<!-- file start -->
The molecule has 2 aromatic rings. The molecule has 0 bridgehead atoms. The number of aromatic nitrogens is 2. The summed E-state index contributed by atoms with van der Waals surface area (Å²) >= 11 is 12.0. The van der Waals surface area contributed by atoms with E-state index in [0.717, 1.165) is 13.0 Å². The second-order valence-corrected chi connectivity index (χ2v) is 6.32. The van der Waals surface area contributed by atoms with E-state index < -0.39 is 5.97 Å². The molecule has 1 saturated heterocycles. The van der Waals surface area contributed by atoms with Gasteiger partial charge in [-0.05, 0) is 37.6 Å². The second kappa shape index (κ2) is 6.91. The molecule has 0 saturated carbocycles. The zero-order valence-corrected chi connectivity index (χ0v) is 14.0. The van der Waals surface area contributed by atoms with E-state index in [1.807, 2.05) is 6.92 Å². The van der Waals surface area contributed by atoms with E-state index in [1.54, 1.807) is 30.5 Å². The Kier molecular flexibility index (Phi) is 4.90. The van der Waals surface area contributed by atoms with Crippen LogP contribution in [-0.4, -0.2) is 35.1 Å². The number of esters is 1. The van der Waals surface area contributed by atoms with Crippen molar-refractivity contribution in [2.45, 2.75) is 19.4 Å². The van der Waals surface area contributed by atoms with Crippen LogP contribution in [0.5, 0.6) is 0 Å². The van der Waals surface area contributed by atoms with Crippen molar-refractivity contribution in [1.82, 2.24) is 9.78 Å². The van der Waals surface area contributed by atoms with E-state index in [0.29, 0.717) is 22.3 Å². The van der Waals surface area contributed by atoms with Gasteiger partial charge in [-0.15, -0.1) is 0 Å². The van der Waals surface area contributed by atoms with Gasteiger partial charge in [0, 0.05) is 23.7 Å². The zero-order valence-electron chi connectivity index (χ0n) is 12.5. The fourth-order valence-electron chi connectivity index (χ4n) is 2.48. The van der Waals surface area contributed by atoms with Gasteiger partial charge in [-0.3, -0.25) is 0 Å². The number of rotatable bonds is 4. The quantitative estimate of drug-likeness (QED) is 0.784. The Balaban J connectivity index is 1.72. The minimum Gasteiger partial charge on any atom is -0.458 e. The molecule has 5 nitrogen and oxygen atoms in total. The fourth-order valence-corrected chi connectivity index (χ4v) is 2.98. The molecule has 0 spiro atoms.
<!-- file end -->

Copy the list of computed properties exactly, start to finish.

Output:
The molecule has 2 aromatic rings. The molecule has 0 bridgehead atoms. The number of aromatic nitrogens is 2. The summed E-state index contributed by atoms with van der Waals surface area (Å²) >= 11 is 12.0. The van der Waals surface area contributed by atoms with E-state index in [0.717, 1.165) is 13.0 Å². The second-order valence-corrected chi connectivity index (χ2v) is 6.32. The van der Waals surface area contributed by atoms with E-state index < -0.39 is 5.97 Å². The molecule has 1 saturated heterocycles. The van der Waals surface area contributed by atoms with Gasteiger partial charge in [-0.05, 0) is 37.6 Å². The second kappa shape index (κ2) is 6.91. The molecule has 0 saturated carbocycles. The zero-order valence-corrected chi connectivity index (χ0v) is 14.0. The van der Waals surface area contributed by atoms with E-state index in [1.807, 2.05) is 6.92 Å². The van der Waals surface area contributed by atoms with E-state index in [1.54, 1.807) is 30.5 Å². The Kier molecular flexibility index (Phi) is 4.90. The van der Waals surface area contributed by atoms with Crippen LogP contribution in [-0.4, -0.2) is 35.1 Å². The number of esters is 1. The van der Waals surface area contributed by atoms with Crippen molar-refractivity contribution in [2.45, 2.75) is 19.4 Å². The van der Waals surface area contributed by atoms with Crippen LogP contribution in [0.5, 0.6) is 0 Å². The van der Waals surface area contributed by atoms with Crippen molar-refractivity contribution in [1.82, 2.24) is 9.78 Å². The van der Waals surface area contributed by atoms with E-state index in [0.29, 0.717) is 22.3 Å². The van der Waals surface area contributed by atoms with Gasteiger partial charge in [-0.15, -0.1) is 0 Å². The van der Waals surface area contributed by atoms with Gasteiger partial charge in [0, 0.05) is 23.7 Å². The zero-order valence-electron chi connectivity index (χ0n) is 12.5. The fourth-order valence-electron chi connectivity index (χ4n) is 2.48. The van der Waals surface area contributed by atoms with Gasteiger partial charge in [-0.3, -0.25) is 0 Å². The number of rotatable bonds is 4. The quantitative estimate of drug-likeness (QED) is 0.784. The Balaban J connectivity index is 1.72. The minimum Gasteiger partial charge on any atom is -0.458 e. The molecule has 5 nitrogen and oxygen atoms in total. The fourth-order valence-corrected chi connectivity index (χ4v) is 2.98. The molecule has 0 spiro atoms.